Physical trauma-based NGHP reporting threshold remains at $750 in 2019

As required by section 1862(b) of the Social Security Act, the Centers for Medicare and Medicaid Services (CMS) has reviewed the costs related to collecting Medicare’s conditional payments and compared this to recovery amounts. The full report, released November 15, 2018, is available here. As a result of the computation, the threshold for physical trauma-based liability insurance settlements will remain at $750 in 2019.

CMS will maintain the $750 threshold for no-fault insurance and workers’ compensation settlements, where the no-fault insurer or workers’ compensation entity does not otherwise have ongoing responsibly for medicals Entities are not required to report, and CMS will not seek recovery, on settlements below $750. Please note that the liability insurance (including self-insurance) threshold does not apply to settlements for alleged ingestion, implantation or exposure cases. Access the full CMS Alert here.

The Medicare Secondary Payer

The Medicare Secondary Payer (MSP) provisions of the Social Security Act prohibit Medicare from making payment where payment has been made or can reasonably be expected to be made by a primary plan. If payment has not been made by the primary payer, or cannot reasonably be expected to be made promptly by a primary plan, Medicare may pay conditionally, with the expectation that the conditional payments would be reimbursed, once primary payment responsibility is demonstrated.

The primary plan, such as liability insurance, no-fault insurance, or workers’ compensation, often demonstrates primary payment responsibility through a settlement, judgment, award or other payment (settlement). Accordingly, Medicare is obligated by statute to recover conditional payments it made for medical care related to the settlement. Medicare’s recovery is limited to the amount of the settlement less any attorney fees or costs the beneficiary incurred to obtain the settlement.

Medicare beneficiaries, their attorneys, and primary plans report settlements to Medicare. Reporting is required so Medicare is able to determine if it made any conditional payments related to that settlement. Once reported, Medicare calculates its conditional payment amount, reduces that amount for attorney fees and costs and issues a demand letter requiring reimbursement.

Medicare spends $297 per case to collect conditional payments on NGHP files

The CMS estimated the average cost of collection for Non-Group Health Plan (NGHP) cases (which includes liability insurance (including self-insurance), no-fault insurance and workers’ compensation) as approximately $297 per case. This cost of collection was based on the amount paid (invoices) to our Benefits Coordination and Recovery Contractors for work related to identifying and recovering NGHP conditional payments. CMS relied on data between August 2017 and July 2018. The total dollar amount paid to CMS’ contractors was divided by the number of final NGHP demand letters issued during the aforementioned date range.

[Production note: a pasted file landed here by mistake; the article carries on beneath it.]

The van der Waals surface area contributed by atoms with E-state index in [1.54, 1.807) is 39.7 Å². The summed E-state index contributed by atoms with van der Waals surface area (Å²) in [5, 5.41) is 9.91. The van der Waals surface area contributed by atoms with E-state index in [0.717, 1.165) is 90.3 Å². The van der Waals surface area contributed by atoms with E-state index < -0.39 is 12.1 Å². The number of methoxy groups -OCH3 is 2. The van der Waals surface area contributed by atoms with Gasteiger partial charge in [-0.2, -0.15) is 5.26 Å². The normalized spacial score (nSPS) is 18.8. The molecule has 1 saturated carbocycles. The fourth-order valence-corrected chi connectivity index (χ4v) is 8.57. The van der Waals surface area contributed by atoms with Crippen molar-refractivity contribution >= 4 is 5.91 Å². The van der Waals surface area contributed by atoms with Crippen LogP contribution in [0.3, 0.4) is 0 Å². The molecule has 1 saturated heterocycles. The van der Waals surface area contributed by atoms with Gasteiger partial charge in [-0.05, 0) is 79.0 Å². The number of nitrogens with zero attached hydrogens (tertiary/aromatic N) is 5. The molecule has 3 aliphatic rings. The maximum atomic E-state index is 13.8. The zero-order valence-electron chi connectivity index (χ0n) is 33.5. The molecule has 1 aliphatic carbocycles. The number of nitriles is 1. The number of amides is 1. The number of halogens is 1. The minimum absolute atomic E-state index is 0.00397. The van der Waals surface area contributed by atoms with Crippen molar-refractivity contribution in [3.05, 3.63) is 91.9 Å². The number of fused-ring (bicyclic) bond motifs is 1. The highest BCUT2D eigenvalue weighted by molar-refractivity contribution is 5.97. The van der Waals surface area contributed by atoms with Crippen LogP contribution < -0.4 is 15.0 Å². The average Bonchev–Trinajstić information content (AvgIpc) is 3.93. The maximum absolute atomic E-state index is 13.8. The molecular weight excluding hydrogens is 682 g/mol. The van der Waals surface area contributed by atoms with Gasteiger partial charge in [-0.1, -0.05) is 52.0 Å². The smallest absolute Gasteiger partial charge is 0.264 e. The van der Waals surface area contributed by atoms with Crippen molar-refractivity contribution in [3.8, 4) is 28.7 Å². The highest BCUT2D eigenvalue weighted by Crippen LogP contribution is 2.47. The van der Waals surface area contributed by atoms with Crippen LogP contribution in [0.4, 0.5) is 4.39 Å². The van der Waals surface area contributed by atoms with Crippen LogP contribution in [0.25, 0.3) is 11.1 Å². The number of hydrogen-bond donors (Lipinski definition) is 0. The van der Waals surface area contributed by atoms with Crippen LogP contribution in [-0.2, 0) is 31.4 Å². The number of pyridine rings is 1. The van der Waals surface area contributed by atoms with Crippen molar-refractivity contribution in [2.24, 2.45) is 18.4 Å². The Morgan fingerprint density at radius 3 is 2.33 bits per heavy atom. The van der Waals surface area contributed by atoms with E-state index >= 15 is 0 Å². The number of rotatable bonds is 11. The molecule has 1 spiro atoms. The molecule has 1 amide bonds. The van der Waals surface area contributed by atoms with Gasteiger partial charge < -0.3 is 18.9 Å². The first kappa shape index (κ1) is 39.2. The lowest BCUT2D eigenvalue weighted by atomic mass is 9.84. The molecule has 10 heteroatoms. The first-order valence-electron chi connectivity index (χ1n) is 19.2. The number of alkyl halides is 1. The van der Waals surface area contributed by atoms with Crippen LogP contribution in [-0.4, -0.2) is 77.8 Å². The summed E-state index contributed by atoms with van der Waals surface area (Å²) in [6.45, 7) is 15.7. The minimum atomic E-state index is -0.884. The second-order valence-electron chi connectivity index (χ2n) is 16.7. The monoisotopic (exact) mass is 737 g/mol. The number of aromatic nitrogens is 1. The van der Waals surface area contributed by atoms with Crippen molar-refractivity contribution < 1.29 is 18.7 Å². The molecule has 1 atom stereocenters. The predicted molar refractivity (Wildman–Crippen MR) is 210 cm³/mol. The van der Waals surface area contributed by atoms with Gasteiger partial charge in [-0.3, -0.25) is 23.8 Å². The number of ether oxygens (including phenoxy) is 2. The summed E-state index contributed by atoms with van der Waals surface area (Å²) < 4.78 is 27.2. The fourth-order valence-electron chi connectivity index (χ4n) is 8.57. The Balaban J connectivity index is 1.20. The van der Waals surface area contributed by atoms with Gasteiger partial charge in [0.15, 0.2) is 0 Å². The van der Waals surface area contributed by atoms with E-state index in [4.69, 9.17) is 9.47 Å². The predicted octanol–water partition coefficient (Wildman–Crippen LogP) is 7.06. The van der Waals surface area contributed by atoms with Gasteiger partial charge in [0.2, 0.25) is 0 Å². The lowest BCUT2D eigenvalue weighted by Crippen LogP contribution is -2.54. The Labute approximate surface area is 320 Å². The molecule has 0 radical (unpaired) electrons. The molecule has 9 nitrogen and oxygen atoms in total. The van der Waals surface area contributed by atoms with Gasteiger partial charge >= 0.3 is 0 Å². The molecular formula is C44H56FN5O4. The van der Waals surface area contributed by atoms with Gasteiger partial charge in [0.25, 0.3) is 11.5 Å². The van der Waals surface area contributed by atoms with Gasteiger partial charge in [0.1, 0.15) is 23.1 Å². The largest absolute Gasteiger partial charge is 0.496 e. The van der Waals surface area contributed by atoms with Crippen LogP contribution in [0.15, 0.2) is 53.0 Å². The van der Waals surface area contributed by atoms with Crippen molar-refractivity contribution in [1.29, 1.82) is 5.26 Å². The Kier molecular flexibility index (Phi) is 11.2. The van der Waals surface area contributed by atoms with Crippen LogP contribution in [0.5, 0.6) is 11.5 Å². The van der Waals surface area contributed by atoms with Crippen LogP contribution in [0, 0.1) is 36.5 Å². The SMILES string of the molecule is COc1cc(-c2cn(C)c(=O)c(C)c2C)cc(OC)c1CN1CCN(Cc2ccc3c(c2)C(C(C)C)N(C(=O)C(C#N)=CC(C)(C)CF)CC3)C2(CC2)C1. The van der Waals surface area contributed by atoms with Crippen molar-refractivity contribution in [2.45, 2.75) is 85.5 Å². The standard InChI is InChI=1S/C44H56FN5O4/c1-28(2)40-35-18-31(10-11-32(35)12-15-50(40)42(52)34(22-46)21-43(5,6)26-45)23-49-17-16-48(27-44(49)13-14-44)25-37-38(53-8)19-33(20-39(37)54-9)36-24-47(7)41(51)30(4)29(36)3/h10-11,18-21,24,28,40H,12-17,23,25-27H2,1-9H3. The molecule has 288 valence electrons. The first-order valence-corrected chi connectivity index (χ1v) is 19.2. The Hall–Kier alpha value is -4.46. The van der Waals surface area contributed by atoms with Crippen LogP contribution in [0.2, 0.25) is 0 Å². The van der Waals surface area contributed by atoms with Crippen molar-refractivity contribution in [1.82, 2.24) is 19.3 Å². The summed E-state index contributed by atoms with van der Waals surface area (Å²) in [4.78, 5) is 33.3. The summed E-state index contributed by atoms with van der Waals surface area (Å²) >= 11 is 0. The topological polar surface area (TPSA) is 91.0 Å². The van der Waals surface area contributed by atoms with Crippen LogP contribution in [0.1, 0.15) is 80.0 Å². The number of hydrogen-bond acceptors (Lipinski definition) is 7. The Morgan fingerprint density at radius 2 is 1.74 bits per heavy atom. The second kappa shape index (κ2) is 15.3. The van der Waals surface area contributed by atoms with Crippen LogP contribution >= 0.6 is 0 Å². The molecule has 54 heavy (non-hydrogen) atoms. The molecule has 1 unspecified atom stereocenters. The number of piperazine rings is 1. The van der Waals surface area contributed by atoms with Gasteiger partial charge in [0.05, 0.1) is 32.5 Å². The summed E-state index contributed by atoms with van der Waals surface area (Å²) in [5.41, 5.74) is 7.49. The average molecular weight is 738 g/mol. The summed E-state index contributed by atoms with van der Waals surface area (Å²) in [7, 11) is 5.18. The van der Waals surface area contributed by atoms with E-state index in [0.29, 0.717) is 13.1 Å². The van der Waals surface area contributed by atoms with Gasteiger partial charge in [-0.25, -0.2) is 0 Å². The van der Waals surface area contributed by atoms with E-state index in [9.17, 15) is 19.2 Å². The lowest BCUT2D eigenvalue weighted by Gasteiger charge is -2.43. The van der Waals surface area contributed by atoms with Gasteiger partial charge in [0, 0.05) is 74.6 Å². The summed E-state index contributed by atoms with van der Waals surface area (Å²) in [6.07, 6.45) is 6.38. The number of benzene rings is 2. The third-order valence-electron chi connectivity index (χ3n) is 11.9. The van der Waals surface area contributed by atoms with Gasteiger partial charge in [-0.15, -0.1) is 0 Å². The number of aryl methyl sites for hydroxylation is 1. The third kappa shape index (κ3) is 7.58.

To determine settlement thresholds, CMS compared the estimated cost of collection per NGHP case of approximately $297 to the average liability insurance demand amount per settlement range. CMS then did the same comparison of the estimated cost of collection to the average no-fault insurance and workers’ compensation demand amounts per settlement range.

The $297 cost of collection is in alignment with settlements in NGHP files

For liability insurance and workers’ compensation settlements, the calculated cost of collection of $297 most closely aligns, without exceeding, to the average demand amounts of $368.40 and $518.18 respectively for settlements of over $500 to $750.

For no-fault insurance settlements, CMS will maintain the current threshold of $750, where the no-fault insurer does not otherwise have ongoing responsibly for medicals. Although the cost of collection of $297, most closely aligns with the average demand for settlements of $300 to $500, the limited number of demands for no-fault within this range represents a minimal amount of missed potential recoveries. For 2018, these missed recoveries would have totaled $16,789 (47 no-fault cases at $357.21). The cost for CMS and primary plans to alter supporting systems, documentation and to perform outreach for a reduction to a $500 threshold for this insurance type would far exceed potential recoveries for settlements in this range.

The full CMS report is accessible here.

Conclusion

Beginning January 1, 2019, primary payers/responsible reporting entities in liability, no-fault and work comp claims will not be required to report, and CMS will not seek recovery, on settlements below $750. And, just as in 2018, the threshold does not apply to settlements for alleged ingestion, implantation or exposure cases. As always, Optum Settlement Solutions mandatory insurer reporting and conditional payment resolution services will incorporate these changes for our clients.

Sources

  • Centers for Medicare & Medicaid Services. 2019 Recovery Thresholds for Certain Liability Insurance, No-Fault Insurance, and Workers’ Compensation Settlements, Judgments, Awards or Other Payments. Accessed November 19, 2018.
  • Centers for Medicare & Medicaid Services. Computation of Annual Recovery Thresholds for Certain Liability Insurance, No-Fault Insurance, and Workers’ Compensation Settlements, Judgments, Awards, or Other Payments. Accessed November 19, 2018.

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